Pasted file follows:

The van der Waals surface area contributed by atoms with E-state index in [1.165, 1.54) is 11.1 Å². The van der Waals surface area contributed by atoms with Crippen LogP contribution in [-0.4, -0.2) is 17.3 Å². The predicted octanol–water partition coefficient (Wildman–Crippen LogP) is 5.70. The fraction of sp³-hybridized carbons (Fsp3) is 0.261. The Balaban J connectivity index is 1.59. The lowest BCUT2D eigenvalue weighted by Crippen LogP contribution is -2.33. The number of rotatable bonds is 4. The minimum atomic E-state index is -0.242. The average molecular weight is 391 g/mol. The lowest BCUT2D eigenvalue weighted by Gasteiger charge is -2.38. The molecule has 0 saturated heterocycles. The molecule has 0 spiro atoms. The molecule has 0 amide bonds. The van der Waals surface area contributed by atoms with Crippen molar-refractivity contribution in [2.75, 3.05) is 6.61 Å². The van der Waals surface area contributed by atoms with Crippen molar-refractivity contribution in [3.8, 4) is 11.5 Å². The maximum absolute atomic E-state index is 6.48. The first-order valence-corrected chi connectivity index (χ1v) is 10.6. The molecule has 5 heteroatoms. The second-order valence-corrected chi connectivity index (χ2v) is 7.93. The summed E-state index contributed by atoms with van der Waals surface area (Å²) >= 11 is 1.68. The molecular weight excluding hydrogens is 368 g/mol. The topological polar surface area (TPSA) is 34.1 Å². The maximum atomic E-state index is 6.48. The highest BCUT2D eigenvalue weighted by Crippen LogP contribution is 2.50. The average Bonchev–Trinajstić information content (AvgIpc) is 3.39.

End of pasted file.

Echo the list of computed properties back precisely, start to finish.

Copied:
The van der Waals surface area contributed by atoms with E-state index in [1.165, 1.54) is 11.1 Å². The van der Waals surface area contributed by atoms with Crippen LogP contribution in [-0.4, -0.2) is 17.3 Å². The predicted octanol–water partition coefficient (Wildman–Crippen LogP) is 5.70. The fraction of sp³-hybridized carbons (Fsp3) is 0.261. The Balaban J connectivity index is 1.59. The lowest BCUT2D eigenvalue weighted by Crippen LogP contribution is -2.33. The number of rotatable bonds is 4. The minimum atomic E-state index is -0.242. The average molecular weight is 391 g/mol. The lowest BCUT2D eigenvalue weighted by Gasteiger charge is -2.38. The molecule has 0 saturated heterocycles. The molecule has 0 spiro atoms. The molecule has 0 amide bonds. The van der Waals surface area contributed by atoms with Crippen molar-refractivity contribution in [2.75, 3.05) is 6.61 Å². The van der Waals surface area contributed by atoms with Crippen molar-refractivity contribution in [3.8, 4) is 11.5 Å². The maximum absolute atomic E-state index is 6.48. The first-order valence-corrected chi connectivity index (χ1v) is 10.6. The molecule has 5 heteroatoms. The second-order valence-corrected chi connectivity index (χ2v) is 7.93. The summed E-state index contributed by atoms with van der Waals surface area (Å²) >= 11 is 1.68. The molecular weight excluding hydrogens is 368 g/mol. The topological polar surface area (TPSA) is 34.1 Å². The maximum atomic E-state index is 6.48. The highest BCUT2D eigenvalue weighted by Crippen LogP contribution is 2.50. The average Bonchev–Trinajstić information content (AvgIpc) is 3.39.